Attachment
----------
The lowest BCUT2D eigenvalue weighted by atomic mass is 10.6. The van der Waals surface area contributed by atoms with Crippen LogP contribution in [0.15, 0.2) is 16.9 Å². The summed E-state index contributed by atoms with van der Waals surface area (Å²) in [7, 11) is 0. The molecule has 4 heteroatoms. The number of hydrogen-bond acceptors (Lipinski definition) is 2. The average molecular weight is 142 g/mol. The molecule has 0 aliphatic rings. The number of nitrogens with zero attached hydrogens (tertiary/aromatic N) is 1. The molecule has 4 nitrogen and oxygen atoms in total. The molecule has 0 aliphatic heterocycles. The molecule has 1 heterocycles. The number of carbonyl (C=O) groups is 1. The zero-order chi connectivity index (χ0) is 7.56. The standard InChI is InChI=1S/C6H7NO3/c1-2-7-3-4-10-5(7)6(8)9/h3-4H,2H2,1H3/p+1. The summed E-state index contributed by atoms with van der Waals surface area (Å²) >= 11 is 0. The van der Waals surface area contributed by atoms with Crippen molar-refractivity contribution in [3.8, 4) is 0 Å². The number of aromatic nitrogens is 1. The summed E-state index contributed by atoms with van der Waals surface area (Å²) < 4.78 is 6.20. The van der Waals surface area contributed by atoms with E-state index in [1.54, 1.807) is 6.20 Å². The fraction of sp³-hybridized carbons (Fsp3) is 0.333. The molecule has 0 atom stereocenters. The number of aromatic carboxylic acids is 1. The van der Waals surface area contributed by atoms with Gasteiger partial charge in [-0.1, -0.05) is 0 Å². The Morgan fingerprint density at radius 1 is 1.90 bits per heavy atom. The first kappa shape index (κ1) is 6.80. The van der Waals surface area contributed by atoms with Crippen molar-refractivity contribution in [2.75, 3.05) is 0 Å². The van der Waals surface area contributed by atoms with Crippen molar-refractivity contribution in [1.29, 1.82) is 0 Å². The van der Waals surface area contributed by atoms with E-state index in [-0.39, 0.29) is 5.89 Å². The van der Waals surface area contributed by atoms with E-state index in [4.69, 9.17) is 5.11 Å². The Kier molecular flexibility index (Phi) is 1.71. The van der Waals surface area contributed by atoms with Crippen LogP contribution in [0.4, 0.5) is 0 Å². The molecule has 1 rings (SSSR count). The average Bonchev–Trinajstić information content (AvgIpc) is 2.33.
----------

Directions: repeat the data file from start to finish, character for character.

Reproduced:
The lowest BCUT2D eigenvalue weighted by atomic mass is 10.6. The van der Waals surface area contributed by atoms with Crippen LogP contribution in [0.15, 0.2) is 16.9 Å². The summed E-state index contributed by atoms with van der Waals surface area (Å²) in [7, 11) is 0. The molecule has 4 heteroatoms. The number of hydrogen-bond acceptors (Lipinski definition) is 2. The average molecular weight is 142 g/mol. The molecule has 0 aliphatic rings. The number of nitrogens with zero attached hydrogens (tertiary/aromatic N) is 1. The molecule has 4 nitrogen and oxygen atoms in total. The molecule has 0 aliphatic heterocycles. The molecule has 1 heterocycles. The number of carbonyl (C=O) groups is 1. The zero-order chi connectivity index (χ0) is 7.56. The standard InChI is InChI=1S/C6H7NO3/c1-2-7-3-4-10-5(7)6(8)9/h3-4H,2H2,1H3/p+1. The summed E-state index contributed by atoms with van der Waals surface area (Å²) >= 11 is 0. The van der Waals surface area contributed by atoms with Crippen molar-refractivity contribution in [3.8, 4) is 0 Å². The number of aromatic nitrogens is 1. The summed E-state index contributed by atoms with van der Waals surface area (Å²) < 4.78 is 6.20. The van der Waals surface area contributed by atoms with E-state index in [1.54, 1.807) is 6.20 Å². The fraction of sp³-hybridized carbons (Fsp3) is 0.333. The molecule has 0 atom stereocenters. The number of aromatic carboxylic acids is 1. The van der Waals surface area contributed by atoms with Gasteiger partial charge in [-0.1, -0.05) is 0 Å². The Morgan fingerprint density at radius 1 is 1.90 bits per heavy atom. The first kappa shape index (κ1) is 6.80. The van der Waals surface area contributed by atoms with Crippen molar-refractivity contribution in [2.75, 3.05) is 0 Å². The van der Waals surface area contributed by atoms with Crippen molar-refractivity contribution in [1.29, 1.82) is 0 Å². The van der Waals surface area contributed by atoms with E-state index in [-0.39, 0.29) is 5.89 Å². The van der Waals surface area contributed by atoms with E-state index in [4.69, 9.17) is 5.11 Å². The Kier molecular flexibility index (Phi) is 1.71. The van der Waals surface area contributed by atoms with Crippen LogP contribution in [0.4, 0.5) is 0 Å². The molecule has 1 rings (SSSR count). The average Bonchev–Trinajstić information content (AvgIpc) is 2.33.